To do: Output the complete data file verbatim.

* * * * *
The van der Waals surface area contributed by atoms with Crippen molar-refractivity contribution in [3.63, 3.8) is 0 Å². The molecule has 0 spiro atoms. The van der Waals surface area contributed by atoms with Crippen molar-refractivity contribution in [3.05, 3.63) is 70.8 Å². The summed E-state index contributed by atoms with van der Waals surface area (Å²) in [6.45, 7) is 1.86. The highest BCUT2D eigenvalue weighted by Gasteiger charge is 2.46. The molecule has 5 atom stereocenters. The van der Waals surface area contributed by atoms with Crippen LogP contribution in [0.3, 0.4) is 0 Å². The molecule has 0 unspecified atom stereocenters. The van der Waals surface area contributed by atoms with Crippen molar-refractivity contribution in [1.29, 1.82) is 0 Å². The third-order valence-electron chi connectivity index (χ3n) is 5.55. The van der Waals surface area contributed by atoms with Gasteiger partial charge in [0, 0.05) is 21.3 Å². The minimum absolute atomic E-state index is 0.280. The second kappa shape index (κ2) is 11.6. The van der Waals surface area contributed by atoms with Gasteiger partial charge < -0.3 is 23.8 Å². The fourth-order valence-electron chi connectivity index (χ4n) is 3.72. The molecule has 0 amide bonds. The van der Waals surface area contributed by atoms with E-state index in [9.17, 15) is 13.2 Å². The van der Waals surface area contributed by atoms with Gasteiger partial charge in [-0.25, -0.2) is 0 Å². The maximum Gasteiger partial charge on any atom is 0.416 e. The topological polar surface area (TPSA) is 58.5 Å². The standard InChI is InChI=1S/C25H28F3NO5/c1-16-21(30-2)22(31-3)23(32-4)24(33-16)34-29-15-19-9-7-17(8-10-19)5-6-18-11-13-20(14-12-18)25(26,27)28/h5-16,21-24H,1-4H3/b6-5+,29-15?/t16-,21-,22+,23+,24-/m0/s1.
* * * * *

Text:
The van der Waals surface area contributed by atoms with Crippen molar-refractivity contribution in [3.63, 3.8) is 0 Å². The molecule has 0 spiro atoms. The van der Waals surface area contributed by atoms with Crippen molar-refractivity contribution in [3.05, 3.63) is 70.8 Å². The summed E-state index contributed by atoms with van der Waals surface area (Å²) in [6.45, 7) is 1.86. The highest BCUT2D eigenvalue weighted by Gasteiger charge is 2.46. The molecule has 5 atom stereocenters. The van der Waals surface area contributed by atoms with Crippen LogP contribution in [0.3, 0.4) is 0 Å². The molecule has 0 unspecified atom stereocenters. The van der Waals surface area contributed by atoms with Crippen molar-refractivity contribution in [1.29, 1.82) is 0 Å². The third-order valence-electron chi connectivity index (χ3n) is 5.55. The van der Waals surface area contributed by atoms with Gasteiger partial charge in [0, 0.05) is 21.3 Å². The minimum absolute atomic E-state index is 0.280. The second kappa shape index (κ2) is 11.6. The van der Waals surface area contributed by atoms with Gasteiger partial charge < -0.3 is 23.8 Å². The fourth-order valence-electron chi connectivity index (χ4n) is 3.72. The molecule has 0 amide bonds. The van der Waals surface area contributed by atoms with E-state index in [9.17, 15) is 13.2 Å². The van der Waals surface area contributed by atoms with Gasteiger partial charge in [-0.25, -0.2) is 0 Å². The maximum Gasteiger partial charge on any atom is 0.416 e. The topological polar surface area (TPSA) is 58.5 Å². The standard InChI is InChI=1S/C25H28F3NO5/c1-16-21(30-2)22(31-3)23(32-4)24(33-16)34-29-15-19-9-7-17(8-10-19)5-6-18-11-13-20(14-12-18)25(26,27)28/h5-16,21-24H,1-4H3/b6-5+,29-15?/t16-,21-,22+,23+,24-/m0/s1.